She struggled to open her mouth, to scream out a spell—
any
spell, to make him stop, even if it was only long enough for a breath—but she couldn’t.

She could have had all the magic in the world, and it wouldn’t have helped. The room went black around the edges, and the back of her neck was about to crack. She writhed and flailed, too panicked now to aim her blows. Through the ringing in her ears, she heard Irun laugh.

Then his hands were gone, and air came rushing into her lungs again.

She gasped and gagged and scrambled to her hands and knees. She tried to stand—
run, run, RUN
, her instincts screamed—and fell over, the room turning around her. Dizziness rushed through her, and the world went black.

But air kept coming in, and she concentrated on that, crouched on the ground like a beaten animal, breathing in long, desperate sobs. It was a few moments before she could see again.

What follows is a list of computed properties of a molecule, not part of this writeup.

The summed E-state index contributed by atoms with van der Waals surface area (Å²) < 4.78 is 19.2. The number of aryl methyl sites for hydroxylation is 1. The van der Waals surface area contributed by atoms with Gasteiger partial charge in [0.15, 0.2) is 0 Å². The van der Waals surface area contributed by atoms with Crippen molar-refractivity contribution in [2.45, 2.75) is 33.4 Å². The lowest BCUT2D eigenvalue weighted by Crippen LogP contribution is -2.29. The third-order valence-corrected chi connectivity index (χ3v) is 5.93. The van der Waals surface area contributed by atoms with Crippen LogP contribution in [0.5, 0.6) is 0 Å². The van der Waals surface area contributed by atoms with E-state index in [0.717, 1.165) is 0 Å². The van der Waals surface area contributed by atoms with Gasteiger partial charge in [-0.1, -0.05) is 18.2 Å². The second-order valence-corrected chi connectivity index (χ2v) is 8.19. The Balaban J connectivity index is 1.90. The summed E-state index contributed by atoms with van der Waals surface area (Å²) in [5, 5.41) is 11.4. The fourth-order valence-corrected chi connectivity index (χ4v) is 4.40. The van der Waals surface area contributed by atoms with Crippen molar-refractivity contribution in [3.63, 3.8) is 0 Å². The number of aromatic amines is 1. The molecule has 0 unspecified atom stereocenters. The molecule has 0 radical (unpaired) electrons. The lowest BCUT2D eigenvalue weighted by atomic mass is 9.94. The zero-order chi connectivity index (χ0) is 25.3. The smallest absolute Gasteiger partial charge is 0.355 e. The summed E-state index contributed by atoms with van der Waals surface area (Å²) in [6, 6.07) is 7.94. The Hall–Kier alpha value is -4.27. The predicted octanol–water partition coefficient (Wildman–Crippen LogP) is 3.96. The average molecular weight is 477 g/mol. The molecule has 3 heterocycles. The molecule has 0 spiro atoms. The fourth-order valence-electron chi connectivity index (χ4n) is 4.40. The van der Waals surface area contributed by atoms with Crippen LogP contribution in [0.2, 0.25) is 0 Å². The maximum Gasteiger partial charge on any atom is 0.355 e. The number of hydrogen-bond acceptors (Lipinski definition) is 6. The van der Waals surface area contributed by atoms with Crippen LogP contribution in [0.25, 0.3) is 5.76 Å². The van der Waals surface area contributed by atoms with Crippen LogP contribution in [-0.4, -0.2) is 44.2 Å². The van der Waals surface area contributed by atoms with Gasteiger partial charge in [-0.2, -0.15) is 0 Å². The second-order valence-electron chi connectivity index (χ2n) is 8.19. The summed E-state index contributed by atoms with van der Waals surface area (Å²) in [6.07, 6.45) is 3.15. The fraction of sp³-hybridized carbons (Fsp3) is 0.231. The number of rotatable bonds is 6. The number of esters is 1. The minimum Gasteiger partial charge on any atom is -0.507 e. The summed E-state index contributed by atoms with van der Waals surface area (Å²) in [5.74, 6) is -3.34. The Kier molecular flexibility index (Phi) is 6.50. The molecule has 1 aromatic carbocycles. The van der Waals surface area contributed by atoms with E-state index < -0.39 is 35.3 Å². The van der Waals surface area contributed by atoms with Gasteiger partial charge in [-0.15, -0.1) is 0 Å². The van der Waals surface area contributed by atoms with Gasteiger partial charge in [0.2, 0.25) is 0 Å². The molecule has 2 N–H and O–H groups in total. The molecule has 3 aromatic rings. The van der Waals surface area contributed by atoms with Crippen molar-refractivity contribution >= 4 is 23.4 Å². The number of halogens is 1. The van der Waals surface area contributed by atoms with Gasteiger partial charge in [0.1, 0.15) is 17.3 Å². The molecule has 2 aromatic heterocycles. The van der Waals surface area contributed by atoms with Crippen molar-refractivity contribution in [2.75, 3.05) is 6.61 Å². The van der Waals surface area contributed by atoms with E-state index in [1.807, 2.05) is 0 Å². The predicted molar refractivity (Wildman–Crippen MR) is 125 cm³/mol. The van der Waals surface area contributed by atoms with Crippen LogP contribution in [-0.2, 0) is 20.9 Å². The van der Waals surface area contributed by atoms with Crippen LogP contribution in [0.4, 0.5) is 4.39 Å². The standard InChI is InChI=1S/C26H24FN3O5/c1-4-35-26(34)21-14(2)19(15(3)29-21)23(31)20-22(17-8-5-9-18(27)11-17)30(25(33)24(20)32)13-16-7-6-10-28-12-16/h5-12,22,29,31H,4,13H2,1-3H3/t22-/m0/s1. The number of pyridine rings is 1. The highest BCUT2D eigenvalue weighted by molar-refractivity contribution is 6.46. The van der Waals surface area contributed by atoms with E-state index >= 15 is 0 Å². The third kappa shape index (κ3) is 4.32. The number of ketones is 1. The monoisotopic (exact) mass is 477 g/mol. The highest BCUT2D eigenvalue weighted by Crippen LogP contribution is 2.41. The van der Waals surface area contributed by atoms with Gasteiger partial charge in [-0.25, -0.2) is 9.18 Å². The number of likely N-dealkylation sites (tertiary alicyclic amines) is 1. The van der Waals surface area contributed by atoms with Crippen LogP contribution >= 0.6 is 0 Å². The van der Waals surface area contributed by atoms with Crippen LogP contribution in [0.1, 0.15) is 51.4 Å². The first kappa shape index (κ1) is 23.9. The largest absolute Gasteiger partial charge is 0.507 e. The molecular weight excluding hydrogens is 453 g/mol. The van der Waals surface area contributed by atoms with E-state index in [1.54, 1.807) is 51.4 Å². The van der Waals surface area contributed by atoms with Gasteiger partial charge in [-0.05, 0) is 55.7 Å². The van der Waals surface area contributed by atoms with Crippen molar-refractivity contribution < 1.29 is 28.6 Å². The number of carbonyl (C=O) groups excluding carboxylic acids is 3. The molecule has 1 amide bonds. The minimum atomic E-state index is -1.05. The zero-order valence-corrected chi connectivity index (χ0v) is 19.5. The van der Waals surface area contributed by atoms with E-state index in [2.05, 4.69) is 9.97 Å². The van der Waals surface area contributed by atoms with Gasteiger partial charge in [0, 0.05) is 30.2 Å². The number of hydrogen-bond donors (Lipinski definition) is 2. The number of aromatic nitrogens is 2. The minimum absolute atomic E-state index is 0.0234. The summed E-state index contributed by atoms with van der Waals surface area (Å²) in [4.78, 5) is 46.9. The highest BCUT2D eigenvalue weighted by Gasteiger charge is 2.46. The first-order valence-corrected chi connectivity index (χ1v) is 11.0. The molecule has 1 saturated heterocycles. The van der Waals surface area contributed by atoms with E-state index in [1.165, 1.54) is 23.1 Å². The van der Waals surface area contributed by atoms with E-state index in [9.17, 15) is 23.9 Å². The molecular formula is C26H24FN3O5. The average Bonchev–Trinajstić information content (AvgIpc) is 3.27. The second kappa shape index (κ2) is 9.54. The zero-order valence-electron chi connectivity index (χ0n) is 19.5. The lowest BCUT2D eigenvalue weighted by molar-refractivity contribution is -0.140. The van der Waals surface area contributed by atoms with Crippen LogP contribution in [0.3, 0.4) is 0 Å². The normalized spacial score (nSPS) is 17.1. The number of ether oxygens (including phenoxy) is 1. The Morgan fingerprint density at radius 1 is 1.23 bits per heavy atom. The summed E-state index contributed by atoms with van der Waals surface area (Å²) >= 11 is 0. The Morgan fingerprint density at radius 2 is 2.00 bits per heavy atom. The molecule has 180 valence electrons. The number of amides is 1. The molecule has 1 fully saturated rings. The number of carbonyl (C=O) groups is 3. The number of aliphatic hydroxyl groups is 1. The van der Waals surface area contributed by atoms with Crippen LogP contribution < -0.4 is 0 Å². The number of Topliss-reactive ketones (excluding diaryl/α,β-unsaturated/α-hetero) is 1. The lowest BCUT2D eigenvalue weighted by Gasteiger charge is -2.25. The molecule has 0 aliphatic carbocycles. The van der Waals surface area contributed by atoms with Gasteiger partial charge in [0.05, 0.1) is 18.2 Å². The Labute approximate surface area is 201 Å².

And then she saw who had rescued her.

Sorin and Irun were locked in battle, moving so swiftly she could barely see what they were doing. There was nothing dance-like about
this
fight: it was fast and vicious and brutal. Sorin jabbed his thumbs into Irun’s eyes; Irun twisted his head beneath Sorin’s arms and thrust a knee at his groin; Sorin dodged low and grabbed Irun around the knees, and the two fell to the ground. They continued attacking each other as they fell. Aside from the crash when they hit the stone floor, and the thuds when their blows connected, they fought in absolute, eerie silence.